Under the Administrative Procedure Act an administrative decision is immune from judicial review only if review is expressly precluded by statute or if the agency's action is "committed to agency discretion by law." 5 U.S.C. § 701(a) (1976). This exception is a narrow one; there is a presumption in favor of judicial review. Absent express words in the statute to the contrary, this presumption can be overcome only by "clear and convincing evidence of legislative intent to restrict access" of an aggrieved party to judicial review. Abbott Laboratories v. Gardner, 387 U.S. 136, 141, 87 S. Ct. 1507, 18 L. Ed. 2d 681 (1967). The "committed to agency discretion" exception arises only when the statute is drawn in such broad terms that "in a given case there is no law to apply." Citizens to Preserve Overton Park v. Volpe, 401 U.S. 402, 410, 28 L. Ed. 2d 136, 91 S. Ct. 814 (1971).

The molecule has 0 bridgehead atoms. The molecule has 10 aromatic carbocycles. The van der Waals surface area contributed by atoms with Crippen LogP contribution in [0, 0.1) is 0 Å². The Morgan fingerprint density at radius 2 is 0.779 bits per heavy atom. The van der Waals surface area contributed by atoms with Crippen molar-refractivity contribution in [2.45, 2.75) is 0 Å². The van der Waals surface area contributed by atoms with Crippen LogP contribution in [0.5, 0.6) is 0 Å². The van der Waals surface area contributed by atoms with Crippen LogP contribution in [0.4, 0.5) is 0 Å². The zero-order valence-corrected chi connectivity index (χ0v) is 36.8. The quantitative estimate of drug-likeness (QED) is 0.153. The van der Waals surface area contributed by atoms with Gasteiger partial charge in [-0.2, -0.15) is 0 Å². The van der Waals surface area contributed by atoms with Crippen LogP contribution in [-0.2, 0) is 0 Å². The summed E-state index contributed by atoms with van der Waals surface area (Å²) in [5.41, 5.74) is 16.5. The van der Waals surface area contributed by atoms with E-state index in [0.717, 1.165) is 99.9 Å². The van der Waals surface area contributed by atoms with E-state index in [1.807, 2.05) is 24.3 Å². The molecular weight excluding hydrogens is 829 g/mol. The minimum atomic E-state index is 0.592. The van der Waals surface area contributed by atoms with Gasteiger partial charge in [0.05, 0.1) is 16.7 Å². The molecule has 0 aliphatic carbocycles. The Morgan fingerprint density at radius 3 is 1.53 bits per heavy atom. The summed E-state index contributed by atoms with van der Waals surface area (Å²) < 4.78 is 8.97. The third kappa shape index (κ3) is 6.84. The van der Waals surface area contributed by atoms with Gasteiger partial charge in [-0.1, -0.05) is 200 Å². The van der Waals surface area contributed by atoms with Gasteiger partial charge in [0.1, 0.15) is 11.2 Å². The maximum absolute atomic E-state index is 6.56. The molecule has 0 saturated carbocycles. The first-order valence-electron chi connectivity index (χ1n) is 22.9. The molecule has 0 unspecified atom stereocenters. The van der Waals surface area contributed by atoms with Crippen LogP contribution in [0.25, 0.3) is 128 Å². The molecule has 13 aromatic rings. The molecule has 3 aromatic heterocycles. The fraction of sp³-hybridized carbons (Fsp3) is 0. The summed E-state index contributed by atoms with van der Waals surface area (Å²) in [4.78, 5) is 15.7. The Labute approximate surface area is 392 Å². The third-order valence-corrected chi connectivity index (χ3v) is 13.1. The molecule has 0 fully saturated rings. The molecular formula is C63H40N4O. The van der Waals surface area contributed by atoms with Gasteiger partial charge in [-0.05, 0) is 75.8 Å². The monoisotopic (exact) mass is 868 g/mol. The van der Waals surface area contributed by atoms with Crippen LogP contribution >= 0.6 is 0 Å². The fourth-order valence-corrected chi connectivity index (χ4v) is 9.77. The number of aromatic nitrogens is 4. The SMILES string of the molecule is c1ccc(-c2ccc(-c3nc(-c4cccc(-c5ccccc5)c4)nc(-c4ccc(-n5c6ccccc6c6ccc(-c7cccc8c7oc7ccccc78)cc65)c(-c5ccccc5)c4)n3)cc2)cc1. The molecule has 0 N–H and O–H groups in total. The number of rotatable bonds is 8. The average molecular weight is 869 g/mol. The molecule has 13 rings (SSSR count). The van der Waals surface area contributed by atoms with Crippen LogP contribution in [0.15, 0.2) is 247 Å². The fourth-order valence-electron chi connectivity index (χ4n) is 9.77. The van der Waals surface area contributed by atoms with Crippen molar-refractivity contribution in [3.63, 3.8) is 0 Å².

Section 123 of the Garn Act, 12 U.S.C. § 1730a(m) (1982), sets forth the emergency thrift acquisition procedures at issue in this case. Section 123 does not expressly preclude judicial review of FSLIC merger decisions, and the Corporation does not argue that such an express preclusion exists in Section 123. Rather, the Corporation relies upon Section 123(1)(A)(i) and (ii) to support its claim that the Bank Board's exercise of its emergency authority is committed to agency discretion by law.*fn1 The Petitioners, on the other hand, contend that because Section 123 of the Garn Act amends Section 408 of the National Housing Act, 12 U.S.C. § 1730a, Section 123 must therefore be subject to the review provision of Section 408, 12 U.S.C. § 1730a(k).